For five decades, the St. Paul Chamber Orchestra has touted itself as the only full-time chamber orchestra in the United States -- a prestigious ensemble noted for its international touring, recordings and Grammy Awards.

But in tough labor talks that seek $1.5 million in annual savings, the SPCO is reconsidering whether it can keep its musicians at full-time.

Details of the negotiations, which began in April, have dribbled out and reveal far-reaching proposals to trim the SPCO's annual expenses, which totaled $10.9 million last year. The board's initial proposal called for reducing guaranteed workweeks for most musicians to 20 weeks per year, and in some cases to 15 weeks per year.

Facing declining revenue and flat attendance, the Minnesota Orchestra is going through similar negotiations with its musicians this summer. That organization reported a $2.9 million deficit last fiscal year and is embarking on a $50 million building project.

"I think this is semantics," Dobson West, SPCO board chair and interim president, said about the prospect of a part-time orchestra. "We view our proposal as not changing our commitment to the community as far as putting on 100 to 120 concerts a year. And we would expect that under any proposal, the audience should expect to see the same musicians."

The union rejected the initial offer, and West said he anticipates making a new proposal when the two sides reconvene in July.

"The SPCO is unlike any other orchestra in the United States," said Brad Eggen, president of the Twin Cities Musicians' Union, who has been involved in the labor talks. "To keep it operating at this level and retain the level of talent, there can't be any significant compromise in how these folks are treated."

West said the board, in response to musicians' concerns over guaranteed weeks, planned to present a revised plan that raises those figures but keeps the overall savings the same.

Reductions made

The SPCO has cut expenses by $1.5 million since 2008, but officials said they anticipate a deficit between $750,000 and $1 million this year.

Founded in 1959, the SPCO is the only full-time chamber orchestra in the United States. Past music directors included Pinchas Zukerman, Dennis Russell Davies and Hugh Wolff. The orchestra has toured extensively internationally, and its recordings have been regarded highly. Locally, annual attendance is about 95,000, and the orchestra has been credited for its flexibility in bringing concerts to locations outside its Ordway Center home. A key strategy is to keep ticket prices low to develop patron loyalty and encourage donations.

Contract expires this year

The current contract, which expires this year, pays all 34 SPCO musicians for the entire year, including for weeks they do not work. Management's initial proposal suggested that 27 musicians be guaranteed 20 weeks and that seven would be guaranteed only 15 weeks. In addition, individual musicians could be contracted beyond those guarantees, which means some players could be working for the entire 35-week season.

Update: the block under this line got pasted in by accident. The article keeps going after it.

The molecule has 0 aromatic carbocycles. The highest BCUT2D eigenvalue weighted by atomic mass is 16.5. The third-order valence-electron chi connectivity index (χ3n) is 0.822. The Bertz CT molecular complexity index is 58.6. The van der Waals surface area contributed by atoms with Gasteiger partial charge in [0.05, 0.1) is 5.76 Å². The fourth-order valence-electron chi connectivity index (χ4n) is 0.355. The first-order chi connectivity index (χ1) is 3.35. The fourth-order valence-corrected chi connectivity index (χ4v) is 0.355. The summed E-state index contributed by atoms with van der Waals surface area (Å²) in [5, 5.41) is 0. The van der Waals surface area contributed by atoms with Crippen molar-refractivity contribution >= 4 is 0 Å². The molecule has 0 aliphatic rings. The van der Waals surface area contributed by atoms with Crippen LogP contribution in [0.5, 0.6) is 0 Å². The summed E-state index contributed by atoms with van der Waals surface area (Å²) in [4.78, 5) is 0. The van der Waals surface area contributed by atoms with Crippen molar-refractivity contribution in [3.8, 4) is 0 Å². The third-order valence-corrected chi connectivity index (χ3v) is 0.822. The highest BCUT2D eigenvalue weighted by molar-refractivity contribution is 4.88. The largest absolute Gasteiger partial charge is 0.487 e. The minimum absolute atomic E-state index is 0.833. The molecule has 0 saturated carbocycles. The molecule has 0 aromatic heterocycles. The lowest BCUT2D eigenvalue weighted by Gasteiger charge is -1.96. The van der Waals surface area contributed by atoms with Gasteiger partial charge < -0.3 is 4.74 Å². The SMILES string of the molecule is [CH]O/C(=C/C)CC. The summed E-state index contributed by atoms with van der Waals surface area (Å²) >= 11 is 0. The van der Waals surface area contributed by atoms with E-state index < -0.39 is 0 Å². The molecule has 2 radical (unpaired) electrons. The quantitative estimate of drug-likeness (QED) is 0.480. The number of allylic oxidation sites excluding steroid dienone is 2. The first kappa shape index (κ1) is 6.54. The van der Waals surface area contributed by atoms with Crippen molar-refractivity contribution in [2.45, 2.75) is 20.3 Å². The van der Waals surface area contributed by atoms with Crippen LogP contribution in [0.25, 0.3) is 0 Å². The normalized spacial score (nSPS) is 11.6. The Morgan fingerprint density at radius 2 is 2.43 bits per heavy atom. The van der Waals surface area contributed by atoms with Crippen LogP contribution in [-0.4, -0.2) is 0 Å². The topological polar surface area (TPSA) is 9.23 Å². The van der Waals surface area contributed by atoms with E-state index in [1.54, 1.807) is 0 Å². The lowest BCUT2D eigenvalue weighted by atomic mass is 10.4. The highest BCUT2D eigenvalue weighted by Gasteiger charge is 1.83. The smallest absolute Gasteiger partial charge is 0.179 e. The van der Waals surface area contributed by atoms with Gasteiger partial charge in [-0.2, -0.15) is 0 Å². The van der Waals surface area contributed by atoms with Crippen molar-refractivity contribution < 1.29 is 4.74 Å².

When musicians signed a five-year deal in June 2007, they were promised that minimum annual salaries would increase to $78,223 by now. Recessionary pressure, reductions in contributed income and foundation money forced concessions that reduced those numbers significantly. According to the International Conference of Symphony and Opera Musicians, the SPCO minimum was $66,700 for a 37-week season.

Under the current management offer, a comparable figure would be about $56,000 -- based on 35 weeks at a $1,600 weekly minimum. A significant part of the discrepancy results from a management proposal to eliminate pay during the off-season.

Will musicians stay?

Eggen said he fears "the exit door will become extremely wide" if deep cuts are made at the SPCO. West said that retention is always a concern, citing the recent case of Yoonshin Song, who left to become concertmaster at the Detroit Symphony.

"They have opportunities, but what we're trying to do is balance maintenance of artistic quality and fiscal responsibility," West said.

Musicians have offered wage freezes for two years and proposed an increase in ticket prices. Management rejected both, saying the wage proposal "is simply not sufficient in light of the $1.5 million in annual savings needed," and that price increases would likely result in sales declines.

Although the musicians' contract expires June 30, a clause provides for most terms to automatically extend for 90 days. Bargaining sessions have been scheduled into August and the musicians have hired a public-relations firm to get their message out. Carole Mason Smith, a bassoonist who heads the musicians' committee, said it is too early to be talking about strike authorization.

"We've never done this before," Smith said. "We're still hoping it doesn't get to that point."

West said the board has not had any significant discussions about a work stoppage.

Graydon Royce • 612-673-7299